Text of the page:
Doolin, the Burrens and the Pub

There was a steep hill on the road just after the Cliff of Manor.  I struggled on this seemingly endless climb when the road turned unexpectedly and revealed a panoramic view of the sea and valley. The landscape was now covered with a few patches of green between the limestone. The waves were high, thrusting against the cliffs, covering the edges in white foam. I arrived in Doolin, a small fisherman's town by the sea, later than expected.  The 20-mile ride from Ennistymon took four hours with the climbs, added weight and the non­-stop blowing headwind.The hostel was just outside town center.

The main street in Doolin, Fisherman Street, may have at most 15 buildings, including the famous O'Connors Pub, a restaurant, gift store, chocolate store and several B&Bs.  The tourist buses were lining the other side of the street across from the Pub O'Connors.

I walked into Pub around 10 p.m. hoping to find out if it would hold up to its reputation for traditional Irish music. Around the corner of the L­-shaped wooden bar were 3­4 older gentlemen sitting in the middle on a table with a flute, accordion and violin.  Most of the people in the audience appeared to be tourists.  They were sitting on small wooden stools and tables surrounding the musicians, drinking Guinness and taking photos.

A few locals were sitting at the bar, including Ted and Jon, who would be singing throughout the night. They were around the corner out of view of most people until the flutist waved over to Jon, who emerged from the background to share a ballad in a quiet and husky voice.  Ted took turns with Jon and had a stronger voice with a dark pitch. In the dim light of the rustic Pub and after a few whiskeys, we all joined in the chorus.

I wondered for those two hours how life must have been before industrialization and technology controlled our lives. Was the music preserved not just for tourists, but because it is a part of the Irish tradition?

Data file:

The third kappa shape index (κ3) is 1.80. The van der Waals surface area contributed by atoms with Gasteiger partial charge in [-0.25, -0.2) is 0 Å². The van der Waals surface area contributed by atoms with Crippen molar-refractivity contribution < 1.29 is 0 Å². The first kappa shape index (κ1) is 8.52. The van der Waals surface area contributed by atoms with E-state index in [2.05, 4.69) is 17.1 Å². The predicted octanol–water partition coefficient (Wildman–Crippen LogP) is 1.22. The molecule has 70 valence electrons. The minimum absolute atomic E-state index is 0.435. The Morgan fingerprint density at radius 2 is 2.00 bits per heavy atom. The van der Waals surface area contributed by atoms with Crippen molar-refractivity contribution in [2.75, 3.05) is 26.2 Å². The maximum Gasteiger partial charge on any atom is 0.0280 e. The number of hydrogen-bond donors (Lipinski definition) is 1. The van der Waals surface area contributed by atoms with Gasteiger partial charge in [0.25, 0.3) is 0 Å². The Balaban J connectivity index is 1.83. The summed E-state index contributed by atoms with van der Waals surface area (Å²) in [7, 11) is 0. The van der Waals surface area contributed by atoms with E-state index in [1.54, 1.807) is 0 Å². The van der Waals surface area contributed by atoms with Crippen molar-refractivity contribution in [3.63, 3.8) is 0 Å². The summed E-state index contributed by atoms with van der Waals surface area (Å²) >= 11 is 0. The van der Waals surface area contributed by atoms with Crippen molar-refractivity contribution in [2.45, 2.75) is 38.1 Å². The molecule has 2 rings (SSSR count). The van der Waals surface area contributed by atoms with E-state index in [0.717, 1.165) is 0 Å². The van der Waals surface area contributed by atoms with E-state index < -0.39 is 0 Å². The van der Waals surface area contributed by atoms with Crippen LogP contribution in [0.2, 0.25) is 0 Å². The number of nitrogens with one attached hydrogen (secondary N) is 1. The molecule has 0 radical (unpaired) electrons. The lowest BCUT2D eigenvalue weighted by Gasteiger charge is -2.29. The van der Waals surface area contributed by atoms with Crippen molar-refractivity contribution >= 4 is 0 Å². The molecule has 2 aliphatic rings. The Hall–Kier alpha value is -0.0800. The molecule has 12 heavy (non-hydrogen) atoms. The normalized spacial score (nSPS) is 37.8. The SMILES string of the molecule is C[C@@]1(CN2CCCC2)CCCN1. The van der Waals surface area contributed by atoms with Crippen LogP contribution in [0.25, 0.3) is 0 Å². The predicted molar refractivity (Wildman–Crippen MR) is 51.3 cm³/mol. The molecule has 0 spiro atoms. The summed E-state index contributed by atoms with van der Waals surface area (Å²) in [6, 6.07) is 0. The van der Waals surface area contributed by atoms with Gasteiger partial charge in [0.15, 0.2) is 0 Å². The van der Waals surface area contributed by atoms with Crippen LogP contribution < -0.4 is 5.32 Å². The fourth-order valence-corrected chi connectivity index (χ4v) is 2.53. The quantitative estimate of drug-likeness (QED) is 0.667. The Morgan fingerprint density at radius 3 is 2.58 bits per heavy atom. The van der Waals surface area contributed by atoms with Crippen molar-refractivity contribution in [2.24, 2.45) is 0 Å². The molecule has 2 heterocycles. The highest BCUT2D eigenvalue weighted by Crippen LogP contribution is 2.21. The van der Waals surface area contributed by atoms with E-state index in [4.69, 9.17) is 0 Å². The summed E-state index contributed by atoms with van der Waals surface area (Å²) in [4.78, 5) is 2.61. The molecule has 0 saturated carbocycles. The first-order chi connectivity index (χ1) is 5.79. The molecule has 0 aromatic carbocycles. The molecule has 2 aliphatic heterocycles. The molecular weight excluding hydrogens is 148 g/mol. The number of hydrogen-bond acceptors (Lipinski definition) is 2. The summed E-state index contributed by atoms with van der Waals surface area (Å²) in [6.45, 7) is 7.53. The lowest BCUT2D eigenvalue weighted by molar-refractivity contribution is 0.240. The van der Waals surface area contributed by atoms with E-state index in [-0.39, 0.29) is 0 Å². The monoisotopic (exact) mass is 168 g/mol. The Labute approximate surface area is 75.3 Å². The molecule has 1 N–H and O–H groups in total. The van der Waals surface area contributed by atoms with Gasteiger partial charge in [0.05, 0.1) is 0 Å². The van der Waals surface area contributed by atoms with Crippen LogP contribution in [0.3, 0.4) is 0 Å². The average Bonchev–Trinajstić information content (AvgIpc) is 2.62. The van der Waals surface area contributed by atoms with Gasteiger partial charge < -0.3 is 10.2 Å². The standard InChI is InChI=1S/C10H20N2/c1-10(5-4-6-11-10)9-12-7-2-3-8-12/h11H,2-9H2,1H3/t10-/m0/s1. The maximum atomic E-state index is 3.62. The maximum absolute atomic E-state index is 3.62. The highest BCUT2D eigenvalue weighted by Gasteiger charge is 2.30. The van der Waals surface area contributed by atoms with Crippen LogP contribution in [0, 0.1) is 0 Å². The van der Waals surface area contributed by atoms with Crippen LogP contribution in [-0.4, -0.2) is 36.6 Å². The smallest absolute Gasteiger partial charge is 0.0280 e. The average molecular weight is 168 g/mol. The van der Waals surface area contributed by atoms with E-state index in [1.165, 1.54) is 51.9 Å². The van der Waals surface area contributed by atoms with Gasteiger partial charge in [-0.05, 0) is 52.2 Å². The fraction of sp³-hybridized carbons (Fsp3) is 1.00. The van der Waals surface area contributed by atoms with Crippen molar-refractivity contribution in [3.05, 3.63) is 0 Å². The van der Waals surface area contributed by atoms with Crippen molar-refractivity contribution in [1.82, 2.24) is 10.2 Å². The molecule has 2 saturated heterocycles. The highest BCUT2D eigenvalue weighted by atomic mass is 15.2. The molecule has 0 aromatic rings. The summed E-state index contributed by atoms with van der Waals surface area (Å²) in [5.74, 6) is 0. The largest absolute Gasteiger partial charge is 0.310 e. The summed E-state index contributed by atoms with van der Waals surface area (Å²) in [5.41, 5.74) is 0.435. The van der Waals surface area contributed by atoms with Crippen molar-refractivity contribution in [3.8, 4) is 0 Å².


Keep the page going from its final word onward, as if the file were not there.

The Coastal Road

Some of my colleagues have been to Ireland recently and everyone says, "See the Burrens."  If pressed about what it was like, they would just nod their heads as if to say, “You just have to see it.”

Now, I am in their shoes­ trying to find the right words. I left Doolin via the Coastal Road to Ballyvaughan via Fanor.  The sea was to my left and inland to my right. The landscape was slated in grey lime­stone.

Toward the sea, the limestone was broken into smaller rocks with occasional patches of grass and flowers trying to survive in the creases. The 20 to ­30-foot-tall rock beds were inland and in the near distance were hills made out of limestone.  After Fanor, the road sloped downward and I was cycling along a narrow road in the shadow of a steep hill with a view of the bay.  I was alone and felt so small compared to the magnificence of the elements.

I hoped to stop by a Perfumeries in Carran on my way back to Doolin. The streets in Ireland are poorly labeled and, if there are signs, they are very confusing.  I must have missed my turn­off again because I ended up in Lisdoonvarna instead, the only Spa town in Ireland.

At this point, I have given up any hope of staying on my planned cue sheets. My T-Mobile GPS is inaccurate, the maps are not helpful and signs are pretty much useless.  As long as I find my way home I will be happy.

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